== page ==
Where Morals and Economics Meet


Jim C. from HDT states it simply.


To place a price on water is to place a price on life. Valuing water, the basis of life, as a commodity goes against the "land community" ethic that all things are interrelated and connected. Water must be valued, but it must be valued at the most basic level. Water is much more than sustenance for humans...it is life itself.


Water is more than a means to keep hydrated, to grow crops, or to assist industry. Water is linked with everything in the planet. We are a species, nay, we are a world that is reliant totally on the availability of water. Jim continues:


"Water is Life" speaks powerfully about the value and need for water, for without it, all life dies. Recently, I heard it explained that soil microbes are a subaquatic species, logic being that the majority of soil microorganisms live in the thin film of water that encapsulates soil particles. Soil, for all its importance, fails to exist without water. Without water, soil lacks biology, and is just plain dirt. At this very basic level, Water IS life.



Water access and soil health go hand in hand.

Rather than public states adopting a more costly water conservation strategy or implementing efficient water technology, there are private entities that have suggested to take those natural resources and privatize it, much in the same manner as oil or metals. That's the hard topic, though, isn't it? When economics mixes in with natural rights, there's where the conflicts begin.


There is a clear line between access to water and public health. People are healthier when they get water to bathe, drink, and wash effluence away. Such benefits have typically required strong public systems to implement these services at a low cost, and for the most part (at least in first world countries) they are a shared burden (paid by the many users). However, with scarcity rearing its ugly head, these costs, these "shared burdens" may become too expensive without extensive government intervention. This raise in cost will lead to a draw of private organizations to take up the mantle of water distribution, and if it the method of water distribution is privately owned without that strong oversight...well, it's not hard to see where some less than honest people may take advantage of the increase in desperation.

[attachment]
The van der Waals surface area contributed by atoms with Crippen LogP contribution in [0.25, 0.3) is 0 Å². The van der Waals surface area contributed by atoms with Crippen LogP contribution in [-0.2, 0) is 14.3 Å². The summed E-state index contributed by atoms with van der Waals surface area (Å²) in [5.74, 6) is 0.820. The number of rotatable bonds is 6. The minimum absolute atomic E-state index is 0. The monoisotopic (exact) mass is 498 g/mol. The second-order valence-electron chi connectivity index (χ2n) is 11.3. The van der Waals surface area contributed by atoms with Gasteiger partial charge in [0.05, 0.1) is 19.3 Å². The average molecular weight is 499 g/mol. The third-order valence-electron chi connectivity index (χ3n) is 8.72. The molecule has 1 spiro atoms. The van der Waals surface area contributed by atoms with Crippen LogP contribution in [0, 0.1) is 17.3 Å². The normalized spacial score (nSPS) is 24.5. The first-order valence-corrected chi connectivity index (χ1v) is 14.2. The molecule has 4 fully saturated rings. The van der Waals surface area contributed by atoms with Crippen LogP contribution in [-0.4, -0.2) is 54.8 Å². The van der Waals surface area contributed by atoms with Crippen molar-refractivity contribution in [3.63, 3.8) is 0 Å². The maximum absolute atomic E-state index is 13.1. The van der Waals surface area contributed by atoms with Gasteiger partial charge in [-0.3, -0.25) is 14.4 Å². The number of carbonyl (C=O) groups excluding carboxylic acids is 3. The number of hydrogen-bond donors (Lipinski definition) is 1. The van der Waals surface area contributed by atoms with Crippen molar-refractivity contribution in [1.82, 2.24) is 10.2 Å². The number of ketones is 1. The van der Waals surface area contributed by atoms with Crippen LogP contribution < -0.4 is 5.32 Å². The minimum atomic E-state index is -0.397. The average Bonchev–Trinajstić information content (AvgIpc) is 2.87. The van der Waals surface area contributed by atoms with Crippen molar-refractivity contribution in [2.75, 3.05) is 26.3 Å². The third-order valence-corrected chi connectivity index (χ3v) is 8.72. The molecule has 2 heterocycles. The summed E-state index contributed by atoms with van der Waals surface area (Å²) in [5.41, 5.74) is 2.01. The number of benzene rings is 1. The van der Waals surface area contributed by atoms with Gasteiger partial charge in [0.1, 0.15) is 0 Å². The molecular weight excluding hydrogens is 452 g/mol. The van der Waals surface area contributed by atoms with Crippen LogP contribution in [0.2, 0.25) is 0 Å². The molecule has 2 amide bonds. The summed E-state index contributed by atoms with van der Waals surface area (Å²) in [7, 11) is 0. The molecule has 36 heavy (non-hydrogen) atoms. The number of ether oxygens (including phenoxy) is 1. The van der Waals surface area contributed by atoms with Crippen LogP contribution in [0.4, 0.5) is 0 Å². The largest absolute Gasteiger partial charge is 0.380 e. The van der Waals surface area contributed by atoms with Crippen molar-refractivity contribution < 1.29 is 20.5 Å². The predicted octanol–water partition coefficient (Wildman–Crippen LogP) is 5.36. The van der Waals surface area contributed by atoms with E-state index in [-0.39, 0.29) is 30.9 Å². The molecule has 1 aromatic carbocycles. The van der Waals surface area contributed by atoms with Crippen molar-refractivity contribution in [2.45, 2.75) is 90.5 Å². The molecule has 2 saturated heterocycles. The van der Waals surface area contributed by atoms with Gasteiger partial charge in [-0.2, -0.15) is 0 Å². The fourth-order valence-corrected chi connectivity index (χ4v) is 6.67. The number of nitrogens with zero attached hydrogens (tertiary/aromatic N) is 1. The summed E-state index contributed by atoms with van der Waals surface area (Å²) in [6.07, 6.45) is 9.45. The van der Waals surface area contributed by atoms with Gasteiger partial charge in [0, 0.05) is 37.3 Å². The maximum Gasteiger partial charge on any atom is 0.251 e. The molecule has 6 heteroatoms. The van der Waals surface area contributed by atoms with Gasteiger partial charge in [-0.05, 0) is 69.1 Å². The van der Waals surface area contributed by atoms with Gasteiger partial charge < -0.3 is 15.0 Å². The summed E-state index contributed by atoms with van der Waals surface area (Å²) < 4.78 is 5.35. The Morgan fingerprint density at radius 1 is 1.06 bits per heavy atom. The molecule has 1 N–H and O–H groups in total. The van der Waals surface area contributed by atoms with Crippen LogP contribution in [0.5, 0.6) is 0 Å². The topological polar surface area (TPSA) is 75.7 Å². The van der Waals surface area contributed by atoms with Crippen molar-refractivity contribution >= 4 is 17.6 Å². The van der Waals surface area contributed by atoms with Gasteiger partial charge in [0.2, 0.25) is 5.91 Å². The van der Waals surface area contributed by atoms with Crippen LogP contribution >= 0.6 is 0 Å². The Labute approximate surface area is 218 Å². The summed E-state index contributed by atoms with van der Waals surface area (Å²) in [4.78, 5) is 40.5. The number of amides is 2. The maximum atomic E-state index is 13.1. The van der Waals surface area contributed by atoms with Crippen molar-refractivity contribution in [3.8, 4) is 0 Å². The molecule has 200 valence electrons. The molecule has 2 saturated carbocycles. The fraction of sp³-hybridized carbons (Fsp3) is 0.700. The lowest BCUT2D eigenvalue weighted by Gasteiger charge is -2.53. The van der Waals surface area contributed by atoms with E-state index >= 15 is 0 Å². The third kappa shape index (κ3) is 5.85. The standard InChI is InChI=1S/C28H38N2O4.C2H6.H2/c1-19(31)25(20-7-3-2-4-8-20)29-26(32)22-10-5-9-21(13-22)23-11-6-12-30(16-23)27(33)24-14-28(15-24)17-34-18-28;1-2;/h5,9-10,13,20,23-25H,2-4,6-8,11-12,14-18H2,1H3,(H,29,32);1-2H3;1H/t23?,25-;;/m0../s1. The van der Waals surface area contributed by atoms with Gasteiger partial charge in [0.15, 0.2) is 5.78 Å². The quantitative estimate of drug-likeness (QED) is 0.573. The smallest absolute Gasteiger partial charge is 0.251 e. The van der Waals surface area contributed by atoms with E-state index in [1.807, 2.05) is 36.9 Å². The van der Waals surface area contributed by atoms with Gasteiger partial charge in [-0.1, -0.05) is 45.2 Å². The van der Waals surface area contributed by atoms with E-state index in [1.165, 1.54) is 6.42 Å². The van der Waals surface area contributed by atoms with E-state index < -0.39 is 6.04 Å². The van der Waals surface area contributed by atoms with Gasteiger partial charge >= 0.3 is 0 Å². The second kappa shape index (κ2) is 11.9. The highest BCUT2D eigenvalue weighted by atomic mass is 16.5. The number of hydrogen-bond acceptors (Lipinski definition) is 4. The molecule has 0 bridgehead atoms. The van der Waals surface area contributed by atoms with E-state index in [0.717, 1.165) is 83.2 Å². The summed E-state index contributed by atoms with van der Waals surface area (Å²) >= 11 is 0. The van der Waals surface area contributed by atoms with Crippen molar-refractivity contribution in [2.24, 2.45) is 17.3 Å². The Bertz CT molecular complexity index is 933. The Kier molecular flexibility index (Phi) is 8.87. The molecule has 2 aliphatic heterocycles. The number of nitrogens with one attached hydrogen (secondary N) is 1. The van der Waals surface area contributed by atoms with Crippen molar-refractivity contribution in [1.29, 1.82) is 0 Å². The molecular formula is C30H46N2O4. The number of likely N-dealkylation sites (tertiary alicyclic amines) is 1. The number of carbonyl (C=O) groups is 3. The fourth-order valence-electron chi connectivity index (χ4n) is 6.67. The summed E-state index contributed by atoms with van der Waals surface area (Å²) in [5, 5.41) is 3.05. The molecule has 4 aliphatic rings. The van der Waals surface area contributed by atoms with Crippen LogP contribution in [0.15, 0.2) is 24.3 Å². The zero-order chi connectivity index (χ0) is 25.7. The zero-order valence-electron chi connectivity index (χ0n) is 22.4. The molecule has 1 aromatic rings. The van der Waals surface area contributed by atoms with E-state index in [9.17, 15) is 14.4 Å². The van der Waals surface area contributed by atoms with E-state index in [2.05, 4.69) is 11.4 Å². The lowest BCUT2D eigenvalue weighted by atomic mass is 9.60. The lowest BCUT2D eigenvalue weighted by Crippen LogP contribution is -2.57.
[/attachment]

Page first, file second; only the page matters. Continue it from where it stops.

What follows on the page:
Outlook


A Bloomberg article states that despite all the hub bub over the adding of water to the commodities list, there is actually very little justifiable reason to do so. (It's basically because of transportation and weight issues.) So, there is a glimpse of hope that there isn't enough incentive to pursue that course of action. However, it may be a simple matter of time before the potential profits outweigh the costs and other deterrents.


We do not live in a bubble. Our economy, and our portfolios, do not exist in a vacuum. We can not, and definitely should not treat this upcoming water crisis without looking at the entire picture. Water access is becoming more and more limited, even after the tremendous efforts from non-profit and service organizations focused on minimizing the negative effects. (Just look at what Rotary International, Charity:Water, and Water for Good are doing. They're truly inspirational!)


But, we shouldn't rely on the generosity and goodwill of kind-hearted people and the groups they belong to. There must be government (read: non-privatized) oversight that guarantees the access to water for all people. We must put into place measures that will counteract the pure greed behind the idea that commodifying access to water is somehow not a despicable thing.